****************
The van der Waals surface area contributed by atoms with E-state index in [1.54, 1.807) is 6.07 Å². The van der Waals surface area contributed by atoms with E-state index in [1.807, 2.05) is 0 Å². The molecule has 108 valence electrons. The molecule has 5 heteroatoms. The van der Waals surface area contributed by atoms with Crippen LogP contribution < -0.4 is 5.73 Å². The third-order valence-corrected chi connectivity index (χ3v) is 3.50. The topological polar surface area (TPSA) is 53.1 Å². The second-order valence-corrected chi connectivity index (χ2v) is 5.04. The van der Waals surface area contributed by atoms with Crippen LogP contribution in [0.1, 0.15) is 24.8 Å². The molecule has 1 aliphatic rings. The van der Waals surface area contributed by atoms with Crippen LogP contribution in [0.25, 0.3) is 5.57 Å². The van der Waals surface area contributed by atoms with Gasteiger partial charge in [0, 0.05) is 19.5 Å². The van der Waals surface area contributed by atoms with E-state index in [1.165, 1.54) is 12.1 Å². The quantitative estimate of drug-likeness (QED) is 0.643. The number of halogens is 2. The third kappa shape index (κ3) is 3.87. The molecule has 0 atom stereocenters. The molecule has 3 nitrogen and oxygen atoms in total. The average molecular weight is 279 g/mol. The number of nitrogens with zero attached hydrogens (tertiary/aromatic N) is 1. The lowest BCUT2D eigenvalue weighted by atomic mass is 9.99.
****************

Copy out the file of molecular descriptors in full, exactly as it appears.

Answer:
The van der Waals surface area contributed by atoms with E-state index in [1.54, 1.807) is 6.07 Å². The van der Waals surface area contributed by atoms with E-state index in [1.807, 2.05) is 0 Å². The molecule has 108 valence electrons. The molecule has 5 heteroatoms. The van der Waals surface area contributed by atoms with Crippen LogP contribution < -0.4 is 5.73 Å². The third-order valence-corrected chi connectivity index (χ3v) is 3.50. The topological polar surface area (TPSA) is 53.1 Å². The second-order valence-corrected chi connectivity index (χ2v) is 5.04. The van der Waals surface area contributed by atoms with Crippen LogP contribution in [0.1, 0.15) is 24.8 Å². The molecule has 1 aliphatic rings. The van der Waals surface area contributed by atoms with Crippen LogP contribution in [0.25, 0.3) is 5.57 Å². The van der Waals surface area contributed by atoms with Gasteiger partial charge in [0, 0.05) is 19.5 Å². The van der Waals surface area contributed by atoms with E-state index in [1.165, 1.54) is 12.1 Å². The quantitative estimate of drug-likeness (QED) is 0.643. The number of halogens is 2. The third kappa shape index (κ3) is 3.87. The molecule has 0 atom stereocenters. The molecule has 3 nitrogen and oxygen atoms in total. The average molecular weight is 279 g/mol. The number of nitrogens with zero attached hydrogens (tertiary/aromatic N) is 1. The lowest BCUT2D eigenvalue weighted by atomic mass is 9.99.